Levels of the male sex hormone, testosterone, fall as men age. In women, a sudden drop in oestrogen levels at the menopause can cause many distressing symptoms. Do men also have a 'male menopause' and do they need hormone replacement?
Testosterone is made in the testes and production gradually declines from about the age of 40. In most men, this is normal ageing and has no obvious effects. However, very low levels can cause tiredness, low mood, irritability, reduced sex drive, infertility, erectile problems and osteoporosis. Genetic disorders, injury or illness affecting the testes (eg mumps), or rarely brain conditions can cause this.
Is hormone replacement needed?
For most men, reduced hormone levels do not cause any major problems and there is no evidence that testosterone replacement will help. A blood test can measure your hormone level. If it is very low, your doctor may prescribe extra testosterone.
The latest treatment is a once daily testosterone skin patch, which is put on at night. The hormone passes into the blood over a 24 hour period, with highest levels in the morning, just like the natural hormone cycle. The patch is generally well tolerated but can cause skin redness or irritation in some patients. Testosterone is also available by tablet, injection or implant. All treatments may cause prostate changes.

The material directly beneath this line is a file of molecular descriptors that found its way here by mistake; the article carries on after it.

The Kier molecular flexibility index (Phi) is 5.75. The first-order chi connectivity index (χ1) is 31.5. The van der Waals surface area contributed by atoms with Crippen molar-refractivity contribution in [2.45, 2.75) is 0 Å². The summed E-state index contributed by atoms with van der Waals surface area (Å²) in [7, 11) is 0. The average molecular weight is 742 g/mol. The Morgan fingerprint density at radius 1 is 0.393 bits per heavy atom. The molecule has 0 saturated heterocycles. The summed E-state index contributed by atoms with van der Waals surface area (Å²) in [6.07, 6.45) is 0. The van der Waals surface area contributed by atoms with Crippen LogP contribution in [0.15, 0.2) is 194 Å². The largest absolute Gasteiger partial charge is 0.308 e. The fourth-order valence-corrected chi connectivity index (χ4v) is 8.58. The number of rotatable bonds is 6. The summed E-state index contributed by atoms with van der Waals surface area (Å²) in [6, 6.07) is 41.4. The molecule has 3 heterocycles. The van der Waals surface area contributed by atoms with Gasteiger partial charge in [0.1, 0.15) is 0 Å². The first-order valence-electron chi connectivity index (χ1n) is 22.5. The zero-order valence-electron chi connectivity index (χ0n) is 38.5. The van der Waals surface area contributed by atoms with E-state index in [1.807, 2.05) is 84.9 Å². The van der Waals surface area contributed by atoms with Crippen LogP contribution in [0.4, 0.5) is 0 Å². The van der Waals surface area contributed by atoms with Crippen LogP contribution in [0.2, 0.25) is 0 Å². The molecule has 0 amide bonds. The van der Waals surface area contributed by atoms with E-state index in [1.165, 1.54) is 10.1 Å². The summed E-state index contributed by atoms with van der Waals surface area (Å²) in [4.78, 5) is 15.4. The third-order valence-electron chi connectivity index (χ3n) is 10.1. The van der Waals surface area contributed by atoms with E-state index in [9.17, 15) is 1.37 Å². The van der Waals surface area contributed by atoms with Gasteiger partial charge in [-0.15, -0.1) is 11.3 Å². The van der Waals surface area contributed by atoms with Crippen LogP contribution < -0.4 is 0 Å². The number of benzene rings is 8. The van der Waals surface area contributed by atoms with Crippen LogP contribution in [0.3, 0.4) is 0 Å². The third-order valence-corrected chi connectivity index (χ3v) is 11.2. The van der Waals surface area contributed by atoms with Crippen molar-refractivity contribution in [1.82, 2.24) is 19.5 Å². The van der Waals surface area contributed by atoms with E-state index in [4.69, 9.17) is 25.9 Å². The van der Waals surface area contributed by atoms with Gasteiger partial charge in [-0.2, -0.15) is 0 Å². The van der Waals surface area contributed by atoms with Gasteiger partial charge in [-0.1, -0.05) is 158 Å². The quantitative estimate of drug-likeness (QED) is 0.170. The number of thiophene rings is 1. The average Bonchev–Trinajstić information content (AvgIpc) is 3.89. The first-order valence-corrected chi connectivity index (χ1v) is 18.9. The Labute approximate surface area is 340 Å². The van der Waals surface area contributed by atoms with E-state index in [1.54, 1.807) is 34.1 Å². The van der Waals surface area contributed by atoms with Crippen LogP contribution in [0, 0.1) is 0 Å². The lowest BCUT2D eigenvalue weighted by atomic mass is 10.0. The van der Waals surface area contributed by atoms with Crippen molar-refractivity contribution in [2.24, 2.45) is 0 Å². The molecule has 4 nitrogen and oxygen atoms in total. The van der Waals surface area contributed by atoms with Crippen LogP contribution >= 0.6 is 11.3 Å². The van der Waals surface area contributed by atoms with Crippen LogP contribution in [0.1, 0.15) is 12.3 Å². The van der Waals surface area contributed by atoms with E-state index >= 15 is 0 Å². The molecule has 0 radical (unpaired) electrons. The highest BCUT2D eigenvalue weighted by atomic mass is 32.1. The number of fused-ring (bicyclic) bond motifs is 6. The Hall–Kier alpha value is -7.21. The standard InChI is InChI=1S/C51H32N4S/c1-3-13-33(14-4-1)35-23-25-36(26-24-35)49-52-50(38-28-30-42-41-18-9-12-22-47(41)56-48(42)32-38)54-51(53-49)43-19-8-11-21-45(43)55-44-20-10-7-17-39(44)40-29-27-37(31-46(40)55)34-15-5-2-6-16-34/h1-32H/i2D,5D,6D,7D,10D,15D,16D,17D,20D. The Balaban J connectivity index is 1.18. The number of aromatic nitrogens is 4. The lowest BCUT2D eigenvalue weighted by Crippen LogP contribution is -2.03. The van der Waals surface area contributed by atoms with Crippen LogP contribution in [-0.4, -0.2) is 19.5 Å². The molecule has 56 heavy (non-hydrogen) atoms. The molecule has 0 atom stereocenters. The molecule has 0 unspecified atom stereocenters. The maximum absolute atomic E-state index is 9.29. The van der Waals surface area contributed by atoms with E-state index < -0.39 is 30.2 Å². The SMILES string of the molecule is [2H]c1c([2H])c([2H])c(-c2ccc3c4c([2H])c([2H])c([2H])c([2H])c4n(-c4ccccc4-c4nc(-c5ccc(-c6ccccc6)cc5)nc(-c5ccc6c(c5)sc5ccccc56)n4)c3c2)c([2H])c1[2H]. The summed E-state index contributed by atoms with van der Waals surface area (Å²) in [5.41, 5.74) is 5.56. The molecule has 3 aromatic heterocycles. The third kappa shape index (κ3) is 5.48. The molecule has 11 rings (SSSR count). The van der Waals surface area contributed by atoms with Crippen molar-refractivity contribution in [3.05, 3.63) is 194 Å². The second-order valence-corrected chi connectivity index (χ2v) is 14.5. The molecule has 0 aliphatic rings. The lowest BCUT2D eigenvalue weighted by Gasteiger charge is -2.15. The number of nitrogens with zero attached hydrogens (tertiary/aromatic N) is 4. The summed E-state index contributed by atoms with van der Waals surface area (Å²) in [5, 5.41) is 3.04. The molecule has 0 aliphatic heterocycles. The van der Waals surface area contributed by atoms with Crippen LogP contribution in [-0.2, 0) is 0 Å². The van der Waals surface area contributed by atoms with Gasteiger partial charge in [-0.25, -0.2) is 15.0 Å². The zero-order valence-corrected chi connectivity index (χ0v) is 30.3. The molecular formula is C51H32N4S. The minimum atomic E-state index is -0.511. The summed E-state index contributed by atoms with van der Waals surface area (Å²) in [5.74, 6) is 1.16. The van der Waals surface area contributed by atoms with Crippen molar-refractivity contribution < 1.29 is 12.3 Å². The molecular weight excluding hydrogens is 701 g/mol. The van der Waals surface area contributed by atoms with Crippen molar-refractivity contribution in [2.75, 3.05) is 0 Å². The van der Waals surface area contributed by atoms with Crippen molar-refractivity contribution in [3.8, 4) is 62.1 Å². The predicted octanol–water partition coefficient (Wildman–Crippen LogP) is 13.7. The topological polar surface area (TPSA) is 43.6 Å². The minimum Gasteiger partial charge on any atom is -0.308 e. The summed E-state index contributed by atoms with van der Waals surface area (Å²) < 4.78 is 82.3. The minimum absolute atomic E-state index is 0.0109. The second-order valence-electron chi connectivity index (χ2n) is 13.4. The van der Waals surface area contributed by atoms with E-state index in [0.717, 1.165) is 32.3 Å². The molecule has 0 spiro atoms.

Does 'male menopause' exist?
At the female menopause there is a marked reduction in hormones, an end to periods and symptoms like hot flushes. Compared to this, there really is no male menopause.
Nevertheless, many men struggle in mid-life. There may be work pressures and failed career or financial ambitions. Marital stress and difficult teenagers can make life hard at home. Hair loss, weight gain and sexual difficulties are common. Low hormone levels do not cause these problems.
Talking with your family or friends will often help. If you are still concerned, see you doctor for a chat and a checkup.
For more information, go to www.andrologyaustralia.org.
Please note this information was correct at time of printing.
For up to date information, speak to your doctor.